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Capacity-Driven Schools: Positive Assessment Climates

Assessment data used to guide and inform, not judge and punish, become a powerful resource in the learning process of schools working to strengthen literacy. Based on national surveys in 2013 and 2015 and a large-scale qualitative study in 2014, this report brief, Capacity-Driven Schools: Positive Assessment Climates, examines the role of standards-linked assessments in literacy improvement and offers recommendations about how schools and districts can create a positive climate around the role of assessments in the learning process. The findings establish strong connections among three factors:

 

  1. Capacity-building approaches to change, such as investing in teacher learning, promoting powerful collaborative practices, and building teacher ownership.
  2. Strong standards implementation.
  3. A positive, constructive assessment climate.

2015 NCLE Report Homepage

What We Found...

Schools making the most progress with standards implementation have notably more positive assessment climates. This report unpacks what schools with a positive assessment climate are doing differently that allows teachers to approach new assessments with confidence, focusing on the following four elements of standards implementation:




Recommendations: Building a Climate of Assessment for Learning

To ensure that assessments linked to state standards reinforce rather than distort effective literacy teaching and learning, schools and districts should consider the following steps:

Recommendation #1: Ensure that teachers have adequate opportunities to discuss and unpack new literacy standards and have access to aligned materials, including a wide range of authentic texts. To create an implementation strategy that gives teachers the tools they need, involve teachers in the planning process.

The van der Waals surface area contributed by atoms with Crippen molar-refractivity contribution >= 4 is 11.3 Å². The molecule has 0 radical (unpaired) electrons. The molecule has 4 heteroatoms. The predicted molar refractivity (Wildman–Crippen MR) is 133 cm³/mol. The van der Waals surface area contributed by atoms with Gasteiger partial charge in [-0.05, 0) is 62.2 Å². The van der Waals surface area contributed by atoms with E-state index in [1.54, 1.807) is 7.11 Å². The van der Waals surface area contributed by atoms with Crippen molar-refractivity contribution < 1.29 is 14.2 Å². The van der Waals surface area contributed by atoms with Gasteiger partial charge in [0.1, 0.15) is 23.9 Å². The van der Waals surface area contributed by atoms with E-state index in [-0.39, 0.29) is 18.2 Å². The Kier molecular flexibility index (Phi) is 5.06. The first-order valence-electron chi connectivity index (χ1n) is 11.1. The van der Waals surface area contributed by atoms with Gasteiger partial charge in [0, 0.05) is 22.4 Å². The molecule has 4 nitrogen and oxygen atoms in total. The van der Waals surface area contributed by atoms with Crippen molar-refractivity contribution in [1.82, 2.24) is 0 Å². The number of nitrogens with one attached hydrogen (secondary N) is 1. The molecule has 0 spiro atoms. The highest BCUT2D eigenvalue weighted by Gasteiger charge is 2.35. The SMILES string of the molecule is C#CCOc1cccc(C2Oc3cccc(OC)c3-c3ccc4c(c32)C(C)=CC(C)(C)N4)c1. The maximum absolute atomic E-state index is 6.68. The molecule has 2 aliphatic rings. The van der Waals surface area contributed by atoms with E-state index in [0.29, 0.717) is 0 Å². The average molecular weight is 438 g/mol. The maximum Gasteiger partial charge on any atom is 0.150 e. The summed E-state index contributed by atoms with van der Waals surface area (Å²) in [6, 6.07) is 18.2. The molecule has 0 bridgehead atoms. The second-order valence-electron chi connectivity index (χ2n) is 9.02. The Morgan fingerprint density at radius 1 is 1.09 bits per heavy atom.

Relevant Resource: Support for Designing and Innovating

Recommendation #2:
Provide and protect time for professional collaboration, while ensuring that the time is used effectively on powerful tasks linked directly to student learning.
Relevant Resource: Time to Learn and Plan Together


Putting Powerful Collaborative Tasks Into Action: Using Evidence to Guide Teaching and Learning

Previous NCLE research identified “powerful collaborative tasks”—activities during collaborative work time that have the biggest payoff in classroom change. Ideally, such tasks are connected in an inquiry cycle, in which teachers talk about standards expectations, co-create lessons to help students meet those standards, and then collaboratively analyze student work products relative to the standard.

 

 

 

 

 

 

 

 

 

 

 

 

 

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NCTE - The National Council of Teachers Of English

A Professional Association of Educators in English Studies, Literacy, and Language Arts